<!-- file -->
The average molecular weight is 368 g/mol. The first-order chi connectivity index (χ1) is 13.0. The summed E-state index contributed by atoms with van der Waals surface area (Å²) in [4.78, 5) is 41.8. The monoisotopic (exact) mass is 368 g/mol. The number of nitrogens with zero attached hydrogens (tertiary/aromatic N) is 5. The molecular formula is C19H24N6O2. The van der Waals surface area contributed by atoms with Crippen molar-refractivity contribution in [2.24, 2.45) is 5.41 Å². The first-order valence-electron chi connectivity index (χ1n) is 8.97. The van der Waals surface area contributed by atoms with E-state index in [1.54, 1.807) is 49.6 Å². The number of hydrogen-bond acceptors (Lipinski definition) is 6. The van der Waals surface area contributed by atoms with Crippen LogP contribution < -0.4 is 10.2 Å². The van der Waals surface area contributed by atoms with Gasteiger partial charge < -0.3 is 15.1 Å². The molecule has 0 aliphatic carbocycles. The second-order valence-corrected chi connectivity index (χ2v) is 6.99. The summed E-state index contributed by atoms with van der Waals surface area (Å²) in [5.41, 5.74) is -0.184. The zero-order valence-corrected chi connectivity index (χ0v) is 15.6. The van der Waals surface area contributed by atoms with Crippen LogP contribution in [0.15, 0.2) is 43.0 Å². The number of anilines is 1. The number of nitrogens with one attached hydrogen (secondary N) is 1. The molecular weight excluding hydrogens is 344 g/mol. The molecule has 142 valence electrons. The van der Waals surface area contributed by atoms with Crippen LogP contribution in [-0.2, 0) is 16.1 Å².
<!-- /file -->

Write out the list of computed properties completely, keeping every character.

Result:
The average molecular weight is 368 g/mol. The first-order chi connectivity index (χ1) is 13.0. The summed E-state index contributed by atoms with van der Waals surface area (Å²) in [4.78, 5) is 41.8. The monoisotopic (exact) mass is 368 g/mol. The number of nitrogens with zero attached hydrogens (tertiary/aromatic N) is 5. The molecular formula is C19H24N6O2. The van der Waals surface area contributed by atoms with Crippen molar-refractivity contribution in [2.24, 2.45) is 5.41 Å². The first-order valence-electron chi connectivity index (χ1n) is 8.97. The van der Waals surface area contributed by atoms with E-state index in [1.54, 1.807) is 49.6 Å². The number of hydrogen-bond acceptors (Lipinski definition) is 6. The van der Waals surface area contributed by atoms with Crippen LogP contribution < -0.4 is 10.2 Å². The van der Waals surface area contributed by atoms with Gasteiger partial charge < -0.3 is 15.1 Å². The molecule has 0 aliphatic carbocycles. The second-order valence-corrected chi connectivity index (χ2v) is 6.99. The summed E-state index contributed by atoms with van der Waals surface area (Å²) in [5.41, 5.74) is -0.184. The zero-order valence-corrected chi connectivity index (χ0v) is 15.6. The van der Waals surface area contributed by atoms with Crippen LogP contribution in [0.15, 0.2) is 43.0 Å². The number of anilines is 1. The number of nitrogens with one attached hydrogen (secondary N) is 1. The molecular weight excluding hydrogens is 344 g/mol. The molecule has 142 valence electrons. The van der Waals surface area contributed by atoms with Crippen LogP contribution in [-0.2, 0) is 16.1 Å².